This was not the place to be uplifted by any idea that the Premier League has become some kind of distillation of a hard, competitive mentality. Even as we imagined Roy Keane barricaded in his Cheshire mansion just down the road , contemplating the skull's head of his career as a top-flight manager, there was the equally skeletal vision of what was left of the aggressive instincts of the team he abandoned at the first sniff of crisis.
Sunderland's defensive organisation was a tribute to the man attempting to rescue something from the wreckage of Keane's defection, assistant manager Ricky Sbragia, but as an example of a performance pitched at anything more than the most desperate survival it was pitiful.
So, too, was the way Cristiano Ronaldo represented himself as the newly crowned European Footballer of the Year.
This was whelping self-indulgence that outstripped even the exacting standards he has set for himself.
The body language of his eventual departure, after 15 minutes of discomfort following a blow in the ribs from Andy Reid, could only be described as unprecedented as a statement of disregard for the immediate needs of his team. He was not required to play injured, Ryan Giggs was eager enough to take his place, but there was something of an obligation to go through the usual formalities – a consultation with a trainer, an inspection of the injury, a little time for the bench to reorganise the team. Instead of such consideration, Ronaldo put the ball out of play and marched to the dressing room.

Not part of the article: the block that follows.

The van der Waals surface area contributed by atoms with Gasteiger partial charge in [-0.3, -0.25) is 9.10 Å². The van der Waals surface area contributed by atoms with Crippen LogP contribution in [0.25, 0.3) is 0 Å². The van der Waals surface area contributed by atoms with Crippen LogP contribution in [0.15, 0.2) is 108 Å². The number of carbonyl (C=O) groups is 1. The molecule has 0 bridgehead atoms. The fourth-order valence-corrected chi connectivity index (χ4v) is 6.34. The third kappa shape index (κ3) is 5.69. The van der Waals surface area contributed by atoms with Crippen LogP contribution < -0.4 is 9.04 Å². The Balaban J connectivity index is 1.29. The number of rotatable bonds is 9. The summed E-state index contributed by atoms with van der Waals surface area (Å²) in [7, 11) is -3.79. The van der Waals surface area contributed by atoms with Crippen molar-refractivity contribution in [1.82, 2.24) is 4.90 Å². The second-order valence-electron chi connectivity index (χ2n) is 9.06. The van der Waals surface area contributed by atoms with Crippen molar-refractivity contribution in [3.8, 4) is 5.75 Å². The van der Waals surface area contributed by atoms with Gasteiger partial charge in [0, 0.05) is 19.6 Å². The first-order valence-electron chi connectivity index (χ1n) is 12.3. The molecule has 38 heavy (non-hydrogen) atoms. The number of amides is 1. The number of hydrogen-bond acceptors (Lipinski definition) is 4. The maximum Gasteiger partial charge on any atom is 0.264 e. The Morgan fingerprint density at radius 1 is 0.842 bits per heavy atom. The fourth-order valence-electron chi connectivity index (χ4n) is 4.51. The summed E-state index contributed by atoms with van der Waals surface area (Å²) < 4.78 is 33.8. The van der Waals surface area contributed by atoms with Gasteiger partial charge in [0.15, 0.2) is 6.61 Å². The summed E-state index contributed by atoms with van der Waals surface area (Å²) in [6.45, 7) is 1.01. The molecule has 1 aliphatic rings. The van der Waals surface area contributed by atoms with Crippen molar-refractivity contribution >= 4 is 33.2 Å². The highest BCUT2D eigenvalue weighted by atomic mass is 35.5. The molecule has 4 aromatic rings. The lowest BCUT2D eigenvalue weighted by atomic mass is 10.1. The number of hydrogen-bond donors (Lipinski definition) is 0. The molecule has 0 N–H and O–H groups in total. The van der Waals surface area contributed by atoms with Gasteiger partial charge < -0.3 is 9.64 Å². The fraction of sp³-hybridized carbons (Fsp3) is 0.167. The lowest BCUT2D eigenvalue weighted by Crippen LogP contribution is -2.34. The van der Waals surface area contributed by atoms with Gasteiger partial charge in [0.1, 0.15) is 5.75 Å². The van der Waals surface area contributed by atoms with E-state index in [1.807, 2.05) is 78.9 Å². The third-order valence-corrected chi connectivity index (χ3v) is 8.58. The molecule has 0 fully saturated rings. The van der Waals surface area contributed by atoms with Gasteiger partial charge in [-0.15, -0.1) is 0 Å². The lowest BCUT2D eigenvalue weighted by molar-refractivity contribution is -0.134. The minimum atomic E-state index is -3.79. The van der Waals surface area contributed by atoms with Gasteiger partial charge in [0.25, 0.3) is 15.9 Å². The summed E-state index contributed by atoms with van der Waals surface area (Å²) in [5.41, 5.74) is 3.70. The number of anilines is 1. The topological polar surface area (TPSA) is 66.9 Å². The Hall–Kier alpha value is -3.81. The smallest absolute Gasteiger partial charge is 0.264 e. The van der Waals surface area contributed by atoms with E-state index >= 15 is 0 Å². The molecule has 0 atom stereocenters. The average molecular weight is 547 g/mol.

One consequence was that United, who are reportedly willing to offer him £40m over five years in exchange for his version of loyalty, had to play with 10 men for two minutes. This was not the end of the world, admittedly, against a team who won their first corner on the stroke of full time, but it surely gave us another glimpse into the mindset of a player who for most of the season now could scarcely have made it clearer that he would really rather be somewhere else.
It was only astounding in one sense that Sir Alex Ferguson so swiftly rubber-stamped Ronaldo's behaviour. Some long-term Fergie-watchers were quick to point out that the man who from time to time wields the hair-dryer so ferociously is also capable of much, albeit selective, understanding. Pre-Ronaldo, Eric Cantona was the classic example. He could dress as he pleased, fly off to Paris on request and generally was allowed rope that would have been used to string up players considered less central to the team's morale.
Ferguson's calculation in the case of Cantona was long ago pronounced inspired by football history. For all his arrogance and wilfulness, expressed most dramatically while launching a kung fu attack on a disagreeable Crystal Palace supporter in 1995, Cantona was indeed pivotal to the mood and the success of a young team. He was part of it in a deeply emotional way. On Saturday Ronaldo, right from the start, could hardly have been more separate from United's strivings.
He was an eruption waiting to happen. He was exasperation on the generally half-hearted run. He flounced, he fell, he waved his arms and when he left, it was as the man alone.